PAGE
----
JunketSleuth Investigation: Spending Irregularities Still Dog Smithsonian

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A new report by the investigative journalism project JunketSleuth raises new questions about the Smithsonian's spending practices.

Four years ago, lavish spending by Smithsonian Institution officials led to the resignation of its then-Secretary Lawrence M. Small. Now a new investigative report by JunketSleuth.com finds that many of these questionable financial practices still continue to this day in the country’s leading museum and research organization.

According to a new investigation by JunketSleuth.com, the Smithsonian continues to engage in the same types of spending under its new Secretary, G. Wayne Clough:

  • Secretary Clough’s travel includes the sort of spending that contributed to his predecessor’s ouster, such as traveling with a spouse, use of charter flights and private car services, first class air travel, etc.
  • Outside donors financed more than $112,000 in travel costs for Clough and his wife. Some of the names of donors were redacted from travel reports.
  • Between 2008-2011, Clough traveled with his wife to 34 US cities and eight foreign countries. These trips included stays in France, Alaska and resort destinations in Florida and Colorado.
  • Clough routinely traveled first class on commercial flights, a practice that is prohibited under federal guidelines (unless medically necessary), and opposed by the Smithsonian’s own auditors. Clough repeatedly cited a medical condition as the reason for his first class accommodation, although travel photos taken by the Smithsonian show him hiking and exploring the outdoors.
  • Clough also appears to have accepted speaker fees for at least one conference, a practice that is discouraged by the Smithsonian’s Office of Inspector General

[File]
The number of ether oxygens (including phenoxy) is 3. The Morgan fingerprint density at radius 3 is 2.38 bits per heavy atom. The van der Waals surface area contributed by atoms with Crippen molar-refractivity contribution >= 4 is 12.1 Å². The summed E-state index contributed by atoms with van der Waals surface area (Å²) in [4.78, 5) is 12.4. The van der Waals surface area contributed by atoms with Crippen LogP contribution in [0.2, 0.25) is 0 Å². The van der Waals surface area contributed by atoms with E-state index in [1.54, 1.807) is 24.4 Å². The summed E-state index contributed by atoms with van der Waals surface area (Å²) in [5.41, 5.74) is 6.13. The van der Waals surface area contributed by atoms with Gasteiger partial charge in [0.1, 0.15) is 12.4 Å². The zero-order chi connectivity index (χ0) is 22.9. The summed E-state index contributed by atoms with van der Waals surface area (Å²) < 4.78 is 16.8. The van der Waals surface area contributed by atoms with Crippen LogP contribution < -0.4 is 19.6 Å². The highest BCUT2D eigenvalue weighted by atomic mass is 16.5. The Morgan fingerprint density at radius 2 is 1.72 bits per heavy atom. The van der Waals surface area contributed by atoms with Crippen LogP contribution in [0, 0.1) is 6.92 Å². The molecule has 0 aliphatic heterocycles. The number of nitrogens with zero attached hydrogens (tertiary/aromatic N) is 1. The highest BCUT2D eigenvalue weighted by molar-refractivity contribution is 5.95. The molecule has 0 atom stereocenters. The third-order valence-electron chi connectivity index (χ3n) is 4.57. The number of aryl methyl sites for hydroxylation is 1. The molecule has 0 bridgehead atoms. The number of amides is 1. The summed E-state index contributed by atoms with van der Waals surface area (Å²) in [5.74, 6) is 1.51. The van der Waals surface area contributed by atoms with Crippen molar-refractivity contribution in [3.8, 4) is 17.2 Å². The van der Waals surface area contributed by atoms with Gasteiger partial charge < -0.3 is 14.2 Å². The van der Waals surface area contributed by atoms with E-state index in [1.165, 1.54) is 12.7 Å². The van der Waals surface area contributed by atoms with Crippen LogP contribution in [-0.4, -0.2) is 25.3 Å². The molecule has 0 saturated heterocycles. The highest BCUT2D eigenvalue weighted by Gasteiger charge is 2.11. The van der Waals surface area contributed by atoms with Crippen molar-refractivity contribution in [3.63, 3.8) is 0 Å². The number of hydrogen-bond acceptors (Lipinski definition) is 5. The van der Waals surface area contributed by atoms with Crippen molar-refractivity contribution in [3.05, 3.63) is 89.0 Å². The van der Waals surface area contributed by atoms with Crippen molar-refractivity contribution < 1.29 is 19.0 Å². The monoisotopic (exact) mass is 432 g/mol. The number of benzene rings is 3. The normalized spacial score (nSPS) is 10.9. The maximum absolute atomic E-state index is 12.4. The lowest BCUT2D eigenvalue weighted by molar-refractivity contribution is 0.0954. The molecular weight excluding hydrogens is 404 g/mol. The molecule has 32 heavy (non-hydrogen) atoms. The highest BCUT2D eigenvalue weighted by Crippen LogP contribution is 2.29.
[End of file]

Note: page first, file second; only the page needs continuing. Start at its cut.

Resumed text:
• Clough’s base salary is $500,000, paid through federal funds which means he is expected to follow federal travel guidelines
  • Part of these guidelines require federal officials to report trips paid for by outside sources. If Clough filed those reports, the Smithsonian did not release them to JunketSleuth.
  • 70 percent, or $34 million, of the Smithsonian’s travel expenses is paid by unidentified outside sources, which is much higher percentage-wise than other federal agencies. Donor names were redacted from travel reports.
  • Surprisingly, the Smithsonian increased its travel spending even after it was forced to institute a hiring freeze in 2009 to cope with a reduction in its endowment funds. Altogether, the Smithsonian spent 7.7 percent more on self-funded trips, 16 percent more on foreign trips and accepted 5.6 percent more in outside support for official travel between 2008-2011.

As a federally funded, but largely independent institution, the Smithsonian continues to experience vagaries in its financial practices, which should inspire new examinations by federal auditors and the press. This is particularly true given the Smithsonian’s current struggles to afford maintenance costs for its museums and other facilities. Top officials at the Smithsonian continue to engage in red flag behavior when it comes to expenditures.

In 2007, Secretary Small was audited for lavish travel spending for both he and his wife. In May 2008 the Government Accountability Office noted that “accountability remain challenges” in the areas of travel spending, contracting and other expenses. In July 2008 the former chief executive of Smithsonian Business Ventures was examined for excessive travel expenditures. In October 2008, the former director of the Smithsonian’s National Museum of the American Indian came under scrutiny for several questionable expenses, including spending $48,500 on an oil portrait of the director, $17,294 spent on the dinner to unveil the portrait and over $30,000 for an eight-minute video praising his leadership. In 2009, this same official came under scrutiny again for accepting $68,500 in speaker fees, for speeches that were part of his responsibility at the Smithsonian.

To read the full JunketSleuth.com report on the Smithsonian Institution, visit: http://junketsleuth.com/outside-sources-financed-more-112000-travel-head-smithsonian-institution-and-his-wife.

To search individual travel records from the Smithsonian, visit: http://www.junketsleuth.com/government-agency-employee-travel?agency=SI


JunketSleuth.com is an independent investigative journalism project that is exclusively focused on examining how the federal government spends tax dollars on agency travel. Founded in 2009 by president/editor-in-chief Chris Carey, JunketSleuth.com consists of a nationwide team of experienced journalists - including two Pulitzer Prize winners. Website: http://www.JunketSleuth.com


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Michael Sias
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